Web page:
Please join us and add your voice to the conversation! Please invite your colleagues, friends and neighbors as well. All Town Hall events are on Saturday mornings from 9:30-noon. We’ll share additional information on event locations once confirmed.

Town Hall dates:

September 23 in Antioch (co-hosted by Supervisor Diane Burgis, District 3)

September 30 in Richmond (co-hosted by Supervisor John Gioia, District 1)

October 14 in Alamo (co-hosted by Supervisor Candace Andersen, District 2), at the San Ramon Valley United Methodist Church

October 21, in Martinez (Co-hosted by Supervisor Federal Glover, District 5)

October 28 in Concord (co-hosted by Supervisor Karen Mitchoff, District 4)


Before the summer recess began, the Governor and Legislative Leadership announced a new housing package that would include much-needed new funding for affordable housing.

Here are two bills that need your support TODAY.

SB 2: Building Homes and Jobs Act

Senate Bill 2 creates a permanent source of funding for affordable housing development by imposing a $75 fee on real estate transaction documents, excluding residential and commercial property sales. To learn more about this bill, read Non-Profit Housing Association of Northern California’s (NPH) Fact Sheet. 

SB 3: Affordable Housing Bond Act

Senate Bill 3 would place a $3 billion statewide general obligation bond for affordable housing on the November 2018 ballot. The bond will fund existing and successful affordable housing programs in California, including Multifamily Housing, CalHome, and Local Housing Trust Fund Matching Grant, with the intent of addressing the housing stock shortage. Please contact your state legislator to ask them to support funding for affordable housing by voting YES on SB 2 and SB 3.

Take action now by clicking HERE.


September 15, 10:00-11:30 AM

Non-Profit Housing of Northern California (NPH) and Rise Together’s Power of 9 Housing Committee are organizing a 90-minute webinar on September 15 to discuss challenges and opportunities in addressing the affordable housing crisis in the Bay Area. The webinar is free. Register HERE.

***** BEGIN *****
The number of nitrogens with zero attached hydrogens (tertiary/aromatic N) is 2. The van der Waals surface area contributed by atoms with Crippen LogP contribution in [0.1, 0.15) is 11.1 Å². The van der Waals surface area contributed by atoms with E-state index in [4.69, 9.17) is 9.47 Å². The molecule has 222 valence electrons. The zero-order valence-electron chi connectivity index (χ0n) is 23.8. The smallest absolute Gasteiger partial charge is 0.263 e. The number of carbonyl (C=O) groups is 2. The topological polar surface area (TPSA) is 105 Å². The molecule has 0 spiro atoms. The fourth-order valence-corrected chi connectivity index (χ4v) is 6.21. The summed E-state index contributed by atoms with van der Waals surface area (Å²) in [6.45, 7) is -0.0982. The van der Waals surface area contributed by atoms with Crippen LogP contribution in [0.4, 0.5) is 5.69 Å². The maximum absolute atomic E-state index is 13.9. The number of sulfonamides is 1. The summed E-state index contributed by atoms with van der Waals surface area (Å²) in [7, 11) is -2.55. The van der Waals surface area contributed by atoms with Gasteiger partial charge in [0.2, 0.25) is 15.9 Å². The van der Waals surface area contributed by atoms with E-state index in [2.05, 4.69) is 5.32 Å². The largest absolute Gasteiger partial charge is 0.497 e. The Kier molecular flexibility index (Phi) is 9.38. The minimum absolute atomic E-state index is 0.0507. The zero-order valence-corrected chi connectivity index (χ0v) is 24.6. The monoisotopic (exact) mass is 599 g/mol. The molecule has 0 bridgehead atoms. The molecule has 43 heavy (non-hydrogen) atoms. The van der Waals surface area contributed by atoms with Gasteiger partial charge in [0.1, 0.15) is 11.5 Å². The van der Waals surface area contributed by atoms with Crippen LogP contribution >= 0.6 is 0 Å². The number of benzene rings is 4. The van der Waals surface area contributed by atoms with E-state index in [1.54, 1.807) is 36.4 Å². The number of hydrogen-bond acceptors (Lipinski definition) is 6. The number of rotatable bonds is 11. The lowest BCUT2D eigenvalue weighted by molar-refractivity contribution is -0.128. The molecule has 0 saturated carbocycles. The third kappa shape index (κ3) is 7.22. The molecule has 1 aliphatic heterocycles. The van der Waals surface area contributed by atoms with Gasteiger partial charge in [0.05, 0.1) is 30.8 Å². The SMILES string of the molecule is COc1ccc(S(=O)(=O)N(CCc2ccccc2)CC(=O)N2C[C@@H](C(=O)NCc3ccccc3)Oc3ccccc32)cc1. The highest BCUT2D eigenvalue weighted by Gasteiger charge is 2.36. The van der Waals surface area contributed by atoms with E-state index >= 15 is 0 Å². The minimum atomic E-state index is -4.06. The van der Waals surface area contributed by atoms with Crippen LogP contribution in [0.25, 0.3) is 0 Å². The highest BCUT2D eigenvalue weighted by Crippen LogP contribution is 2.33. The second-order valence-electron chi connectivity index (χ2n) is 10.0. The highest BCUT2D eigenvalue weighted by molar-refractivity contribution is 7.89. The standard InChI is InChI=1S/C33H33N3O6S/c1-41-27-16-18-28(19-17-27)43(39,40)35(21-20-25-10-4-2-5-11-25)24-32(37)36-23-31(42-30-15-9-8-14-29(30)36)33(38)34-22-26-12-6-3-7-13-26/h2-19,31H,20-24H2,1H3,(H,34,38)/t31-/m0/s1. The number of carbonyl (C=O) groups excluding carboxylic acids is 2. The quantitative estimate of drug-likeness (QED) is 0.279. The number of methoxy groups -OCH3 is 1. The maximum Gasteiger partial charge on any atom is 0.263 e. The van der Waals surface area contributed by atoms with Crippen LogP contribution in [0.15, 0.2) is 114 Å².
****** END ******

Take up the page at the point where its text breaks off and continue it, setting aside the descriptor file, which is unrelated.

What – and whom – should our next District Attorney stand for?


What – and whom – should our next District Attorney stand for?

The county’s choice of a new District Attorney can help end local poverty … or make it worse

By Mariana Moore
Ensuring Opportunity Campaign Director

Following the resignation of former District Attorney Mark Peterson in June after he pleaded guilty to perjury, the Contra Costa Board of Supervisors will act to appoint an interim District Attorney. Whomever the Board selects to fill the interim role will have the incumbent’s advantage leading up to the June 2018 election. More importantly, the new D.A. will have an important role in shaping the department’s culture, policies and practices. And right now, all of us have a unique opportunity to weigh in whom the Board will select.

The Supervisors met on August 1 and narrowed the list of applicants to five finalists. They have been invited to participate in a community forum at 6:00 pm this coming Tuesday, August 15, at 651 Pine Street in Martinez; details here. Whether or not you can attend, we encourage you to submit your questions to the forum moderator in advance, using the online form here.

The five finalists are Diana Becton, Danielle Douglas, Paul Graves, Thomas Kensok and Patrick Vanier. You can read their applications here, along with those of the other seven candidates who were not chosen.

A second District Attorney candidates’ forum will be held tomorrow (Saturday) from 12:30-3:00 p.m. This event is co-hosted by several resident groups and community organizations; details here.

Here’s why the D.A. appointment matters law